Alibi V.17 No.11 • March 13-19, 2008 
Burned tables lined up against one of the Golden West’s charred walls

Music News

Ash and Ember

The fire-ravaged Golden West and neighboring Launchpad shared a wall, but the owners differ in how they’re picking up the pieces

It's a strange scene, "like something you'd see in a movie," Kathy Zimmer says.

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You know Ravi’s the man.

Jazzed

Ravi Coltrane Finds a Commanding Voice to Call His Own

Saxophonist’s quartet brings new music to Albuquerque and Santa Fe

In the liner notes to his Grammy-nominated CD, In Flux (Savoy Jazz, 2005), tenor and soprano saxophonist Ravi Coltrane thanks his teachers at the California Institute of the Arts (who included Charlie Haden, James Newton, Paul Novros and David Roitstein) for conveying the importance of pursuing a personal approach.

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[click to enlarge]

Flyer on the Wall

Rrrrrrrraaar!

Pop-art merits aside, I especially like Levi 11’s poster because it reminds me of a scene from in Pee-wee’s Big Adventure. “C'mon, Simone, let's talk about your big ‘But.’ ” This Friday’s show at Atomic Cantina stars Volume Volume, Unit 7 Drain, Demons and The Rip Torn. Free, “but” you have to be 21 (zing!). (LM)

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Sonic Reducer

Mostly Bears The Ed Mitchell Clinic · Hans Glawischnig Panorama · The Black Crowes Warpaint

If it isn't crushed under the weight of its own hype, Tucson's Mostly Bears could emerge as the leader of the next prog-rock revolution. The Ed Mitchell Clinic strikes a balance between unrelenting progish jamming and gushing-but-brisk melodies. Just when things border on flighty self-indulgence, the band brings itself back to task before drowsiness can set in. There's still more copycatting than name-making, but considering this is the band's first full-length LP, there's a striking "next big thing" element to the record. (SM)

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Coming to a dancehall near you!

Music Interview

Too Rude To Talk To

The English Beat's Dave Wakeling is actually one of the nicest

Between 1978 and 1983 The Beat (known in North America as The English Beat) was a pre-eminent part of the ska revival movement known as 2 Tone. As the second-wave legends they became, the group, already greatly endowed by Saxa, a saxophonist who had played with the likes of Desmond Dekker, shared the stage with the distinguished acts of the era such as David Bowie, The Clash, The Police, The Pretenders and Talking Heads. Three decades and 6,000 miles of separation later, the one original band has become two. Original toaster Ranking Roger continues the legacy in England as The Beat, and Dave Wakeling, the band's original singer, carries on the American contingent as The English Beat. Wakeling, also a 20-year stateside resident, a former Greenpeace employee, personal hero and an all-around nice guy, took time to talk to me over the phone this week.

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Courtesy of the Artist

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Their Kindness is Charade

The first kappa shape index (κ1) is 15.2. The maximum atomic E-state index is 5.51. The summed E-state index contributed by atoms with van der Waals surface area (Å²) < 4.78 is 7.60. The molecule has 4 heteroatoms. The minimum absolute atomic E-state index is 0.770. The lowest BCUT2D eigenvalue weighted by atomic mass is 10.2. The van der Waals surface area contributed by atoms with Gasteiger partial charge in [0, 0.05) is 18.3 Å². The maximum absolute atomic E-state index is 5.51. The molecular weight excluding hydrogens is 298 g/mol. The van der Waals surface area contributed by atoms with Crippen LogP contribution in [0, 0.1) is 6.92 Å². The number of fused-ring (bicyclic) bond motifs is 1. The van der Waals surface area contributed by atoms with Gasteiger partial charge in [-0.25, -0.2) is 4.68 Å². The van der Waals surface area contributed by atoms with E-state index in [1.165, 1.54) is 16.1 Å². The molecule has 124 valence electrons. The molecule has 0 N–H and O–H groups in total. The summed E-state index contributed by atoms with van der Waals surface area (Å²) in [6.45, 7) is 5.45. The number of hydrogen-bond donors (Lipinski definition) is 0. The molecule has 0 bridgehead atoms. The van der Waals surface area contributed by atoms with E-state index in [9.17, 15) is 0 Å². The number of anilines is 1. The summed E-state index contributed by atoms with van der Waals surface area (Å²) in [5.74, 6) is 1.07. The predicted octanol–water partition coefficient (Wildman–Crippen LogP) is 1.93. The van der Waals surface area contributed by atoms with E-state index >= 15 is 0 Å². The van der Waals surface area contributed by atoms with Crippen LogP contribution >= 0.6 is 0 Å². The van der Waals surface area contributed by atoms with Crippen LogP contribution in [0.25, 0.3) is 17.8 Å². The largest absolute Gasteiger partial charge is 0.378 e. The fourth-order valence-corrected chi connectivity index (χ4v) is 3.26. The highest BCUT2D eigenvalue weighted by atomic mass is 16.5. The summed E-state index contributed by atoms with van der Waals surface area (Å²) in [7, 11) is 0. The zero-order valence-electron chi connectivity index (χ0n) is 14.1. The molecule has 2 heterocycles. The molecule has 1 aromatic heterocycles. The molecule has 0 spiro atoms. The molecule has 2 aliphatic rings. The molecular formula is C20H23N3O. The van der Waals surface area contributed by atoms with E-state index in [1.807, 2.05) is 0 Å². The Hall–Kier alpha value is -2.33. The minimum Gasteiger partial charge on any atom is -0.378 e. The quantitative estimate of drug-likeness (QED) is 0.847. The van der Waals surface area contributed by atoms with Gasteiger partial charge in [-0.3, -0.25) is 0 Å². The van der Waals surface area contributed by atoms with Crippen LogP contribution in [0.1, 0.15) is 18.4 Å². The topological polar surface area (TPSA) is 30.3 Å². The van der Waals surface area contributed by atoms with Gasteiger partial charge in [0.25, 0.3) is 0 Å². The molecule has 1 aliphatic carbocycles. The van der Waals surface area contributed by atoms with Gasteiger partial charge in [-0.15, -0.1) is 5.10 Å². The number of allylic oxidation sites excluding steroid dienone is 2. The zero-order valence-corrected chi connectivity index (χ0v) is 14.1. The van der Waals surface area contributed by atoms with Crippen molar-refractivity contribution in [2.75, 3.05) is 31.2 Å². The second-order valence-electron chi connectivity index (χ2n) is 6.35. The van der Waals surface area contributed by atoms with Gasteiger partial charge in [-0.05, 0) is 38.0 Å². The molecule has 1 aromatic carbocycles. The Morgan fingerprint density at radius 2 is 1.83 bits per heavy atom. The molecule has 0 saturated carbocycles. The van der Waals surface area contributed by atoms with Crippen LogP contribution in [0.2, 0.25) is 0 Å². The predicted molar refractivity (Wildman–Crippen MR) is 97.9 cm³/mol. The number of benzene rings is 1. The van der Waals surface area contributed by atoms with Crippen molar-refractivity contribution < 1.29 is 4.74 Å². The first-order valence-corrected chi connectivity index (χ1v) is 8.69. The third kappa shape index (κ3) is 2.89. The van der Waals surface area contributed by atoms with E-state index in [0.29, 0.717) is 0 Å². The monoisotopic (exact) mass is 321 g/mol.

Crystal Castles • electropunk, synth pop, witch house

Remember the thing called Witch House? How about darkwave? The constant bifurcation of artistic paths in the field of electronic music can be damnably confusing and irritating, as well as rewarding and helluva lot of fun too—as long as you pick the right band. When adherents of these sorts of genres aren't busy sorting their rainbow-colored toe socks and looking for tubes of Vick's Vaporub to snatch up at the local Walmart, then it's a pretty fair bet that they are listening to the likes of Crystal Castles, a duo of Canuck electro-arhats who've made their mark in the music world with a febrile and spooky glitchiness that has outlasted any names critics might apply in favor of an honestly, intimidatingly pure exploration of sounds that make humans dance and rejoice as they swirl around the very noisy and icy maelstrom of life and death. Ethan Kath and Edith Frances, AKA Crystal Castles, perform live in Burque on Thursday, Oct. 19. Viewed as an opportunity to joyfully and ferociously embrace the void, this ought to be a damn good show, but don't blame me if you can't remember your name afterwards.
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Courtesy of the Artist

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Special Beat Service

The English Beat • ska

Here's a brief on a band with three names, but unlike Eliot's bunch, these dudes are not a coterie of cats. At home across the pond, they're known as the Beat. In the land down under, kindly refer to them as the British Beat. Here in 'Merica, we call them the English Beat. But no matter what you call them, this estimable ensemble that still includes founder and guitarist Dave Wakeling—but not vocalist Ranking Roger—was partially responsible for the upsurge in popularity that two-tone ska saw on both sides of the Atlantic during the '80s and '90s. With a retinue of classic, upbeat jams like “Monkey Murders,” “Spar Wid Me” and “Save It for Later,” the band's touring the states again, impressing OG ska lovers as well as the next generation of horn-crazy youth with their combination of crazy stage antics and terrific tuneage. You can catch the outfit live here at the Duke City on Sunday, Oct. 22, at the Historic El Rey Theatre, but don't worry you don't need checkerboard pants or a smart little hat to enjoy this gig—just make sure those great big feet of yours are rested and ready to dance.
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